Historic & Ecclesiastical Sites

Monastic City Glendalough is home to one of the most important monastic sites in Ireland. This early Christian monastic settlement was founded by St. Kevin in the 6th century and from this developed the ‘Monastic City’. The ‘City’ consists of a number of monastic remains, and the most impressive being the Round Tower which stands 30m high. The main group of monastic buildings lie downstream near the Round Tower.

Museums/ Visitor & Education Centres

Glendalough Visitor Centre

The Visitor Centre is adjacent to ruins of the monastic settlement and has an interesting exhibition and an audio-visual show. Guided tours of the Monastic City are available in multiple languages all year round by advance booking. The Visitor Centre also holds Free Summer Lectures related to Irish heritage and history.

Parks & Gardens

Wicklow is known as the ‘Garden of Ireland’ because of its diverse landscape and beauty but it also boasts a myriad of wonderful gardens both formal and informal as well as a number of parks and woodland walks. You can visit Powerscourt Gardens and Waterfall (the highest in Ireland) in Enniskerry. Mount Usher Gardens in Ashford are also well worth a visit. Avondale House, in Rathdrum, is set in 500 acres of forest with short and long walks.



If you fancy a trip to the movies you have to travel to the Bridgewater Centre in Arklow or Bray in Co. Wicklow for the nearest cinema – the journey takes about 30 minutes.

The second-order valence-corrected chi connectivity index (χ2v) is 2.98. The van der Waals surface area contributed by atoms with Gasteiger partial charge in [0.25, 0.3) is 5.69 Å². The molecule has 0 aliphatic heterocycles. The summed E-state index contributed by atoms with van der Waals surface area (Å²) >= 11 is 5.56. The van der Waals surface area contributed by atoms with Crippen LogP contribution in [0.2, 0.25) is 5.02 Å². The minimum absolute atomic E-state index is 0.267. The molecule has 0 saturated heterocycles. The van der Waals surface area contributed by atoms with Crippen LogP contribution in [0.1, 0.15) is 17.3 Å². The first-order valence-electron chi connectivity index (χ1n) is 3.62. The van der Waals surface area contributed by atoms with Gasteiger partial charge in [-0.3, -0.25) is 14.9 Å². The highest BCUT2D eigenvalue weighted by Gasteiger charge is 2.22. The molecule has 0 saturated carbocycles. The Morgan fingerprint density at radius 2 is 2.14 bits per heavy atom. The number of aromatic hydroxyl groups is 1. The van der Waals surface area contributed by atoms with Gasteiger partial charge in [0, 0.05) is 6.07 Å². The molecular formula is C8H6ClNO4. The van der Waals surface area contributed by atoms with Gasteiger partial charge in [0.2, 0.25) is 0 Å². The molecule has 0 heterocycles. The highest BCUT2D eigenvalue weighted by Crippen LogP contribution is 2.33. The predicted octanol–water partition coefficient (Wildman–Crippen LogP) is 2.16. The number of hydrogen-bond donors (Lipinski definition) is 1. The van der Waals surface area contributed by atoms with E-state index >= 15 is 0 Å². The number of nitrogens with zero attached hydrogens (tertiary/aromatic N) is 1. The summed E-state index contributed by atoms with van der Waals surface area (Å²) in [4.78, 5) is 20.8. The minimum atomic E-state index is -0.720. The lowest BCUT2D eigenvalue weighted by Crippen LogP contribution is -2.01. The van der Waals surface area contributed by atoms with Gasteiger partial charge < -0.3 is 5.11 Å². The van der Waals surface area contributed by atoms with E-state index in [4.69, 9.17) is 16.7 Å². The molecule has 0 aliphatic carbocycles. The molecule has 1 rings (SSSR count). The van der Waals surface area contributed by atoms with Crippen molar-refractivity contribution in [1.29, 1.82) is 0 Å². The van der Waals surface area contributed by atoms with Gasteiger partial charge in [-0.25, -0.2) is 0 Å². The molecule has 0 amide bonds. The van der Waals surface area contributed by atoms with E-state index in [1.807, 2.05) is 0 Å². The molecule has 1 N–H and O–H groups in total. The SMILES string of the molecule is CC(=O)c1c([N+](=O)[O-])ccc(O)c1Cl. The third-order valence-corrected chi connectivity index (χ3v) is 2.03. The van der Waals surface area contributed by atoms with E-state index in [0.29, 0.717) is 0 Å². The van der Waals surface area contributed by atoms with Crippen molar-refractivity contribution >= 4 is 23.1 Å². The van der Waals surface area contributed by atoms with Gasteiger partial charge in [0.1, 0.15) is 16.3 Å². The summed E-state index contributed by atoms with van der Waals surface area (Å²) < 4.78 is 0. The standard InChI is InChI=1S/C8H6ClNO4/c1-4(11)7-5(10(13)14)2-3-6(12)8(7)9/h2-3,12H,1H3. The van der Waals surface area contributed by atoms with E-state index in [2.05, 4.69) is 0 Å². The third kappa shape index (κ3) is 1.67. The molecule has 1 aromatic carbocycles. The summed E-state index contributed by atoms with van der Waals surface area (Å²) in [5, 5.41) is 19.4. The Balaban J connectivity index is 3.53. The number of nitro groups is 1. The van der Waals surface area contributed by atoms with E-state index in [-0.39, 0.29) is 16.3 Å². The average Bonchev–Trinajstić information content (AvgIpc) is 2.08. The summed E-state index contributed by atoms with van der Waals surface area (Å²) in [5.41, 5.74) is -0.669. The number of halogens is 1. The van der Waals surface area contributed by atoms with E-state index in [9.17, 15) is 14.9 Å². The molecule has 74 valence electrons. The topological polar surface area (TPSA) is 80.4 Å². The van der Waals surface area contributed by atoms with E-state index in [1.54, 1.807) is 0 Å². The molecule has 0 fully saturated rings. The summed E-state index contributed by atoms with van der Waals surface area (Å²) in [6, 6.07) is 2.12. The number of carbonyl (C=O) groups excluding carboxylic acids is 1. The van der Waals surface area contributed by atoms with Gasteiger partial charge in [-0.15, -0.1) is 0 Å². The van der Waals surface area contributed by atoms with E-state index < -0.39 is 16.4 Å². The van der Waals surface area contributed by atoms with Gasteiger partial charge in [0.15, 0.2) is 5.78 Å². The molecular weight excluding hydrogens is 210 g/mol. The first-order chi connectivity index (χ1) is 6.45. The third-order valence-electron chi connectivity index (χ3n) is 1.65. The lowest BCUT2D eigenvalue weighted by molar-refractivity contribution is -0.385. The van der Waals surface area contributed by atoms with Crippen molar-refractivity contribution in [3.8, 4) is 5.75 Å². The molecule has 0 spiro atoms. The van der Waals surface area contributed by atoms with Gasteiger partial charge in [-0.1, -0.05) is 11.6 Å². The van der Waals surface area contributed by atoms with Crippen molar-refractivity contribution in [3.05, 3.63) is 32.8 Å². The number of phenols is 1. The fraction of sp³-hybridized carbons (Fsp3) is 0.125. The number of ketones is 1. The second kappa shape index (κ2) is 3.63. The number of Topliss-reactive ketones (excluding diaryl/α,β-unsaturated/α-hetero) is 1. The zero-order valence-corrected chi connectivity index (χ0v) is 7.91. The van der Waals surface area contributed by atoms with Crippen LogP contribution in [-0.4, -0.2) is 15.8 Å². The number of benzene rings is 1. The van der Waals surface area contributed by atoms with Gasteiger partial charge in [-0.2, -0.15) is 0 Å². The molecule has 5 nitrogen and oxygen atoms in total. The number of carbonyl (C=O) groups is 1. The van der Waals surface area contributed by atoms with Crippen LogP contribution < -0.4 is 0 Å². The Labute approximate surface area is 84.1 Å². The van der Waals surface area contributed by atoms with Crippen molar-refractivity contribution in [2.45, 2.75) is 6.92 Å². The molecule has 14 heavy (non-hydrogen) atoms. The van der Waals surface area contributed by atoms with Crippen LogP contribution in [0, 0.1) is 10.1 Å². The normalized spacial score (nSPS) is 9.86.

There are many different choices of restaurants in Glendalough ranging from small cafes to bars.


There are numerous different bars scattered around Glendalough. They all have special home cooked meals and many provide live enteretainment as well.


The cafes are famous for their hospitality. May's Tea Rooms for example is a quite little place if our looking to grab a small bite to eat and a fresh cup or coffee, or tea. It is actually a piece of history being that it is the last remaining tea room in Laragh. The cafes make you feel right at home.


After hiking, cycling, biking or any other sport or activity a person can find in Glendalough, there has to be time to stop and grab a good lunch. Glendalough Fayre is known for its organic coffee and freshly made delicious sandwiches. These can be ate in the deli or packed up and taken on a picnic.



There are also many B&B's in Laragh and Glendalough, so if you arrived early enough in the day you could decide on the spot where to stay.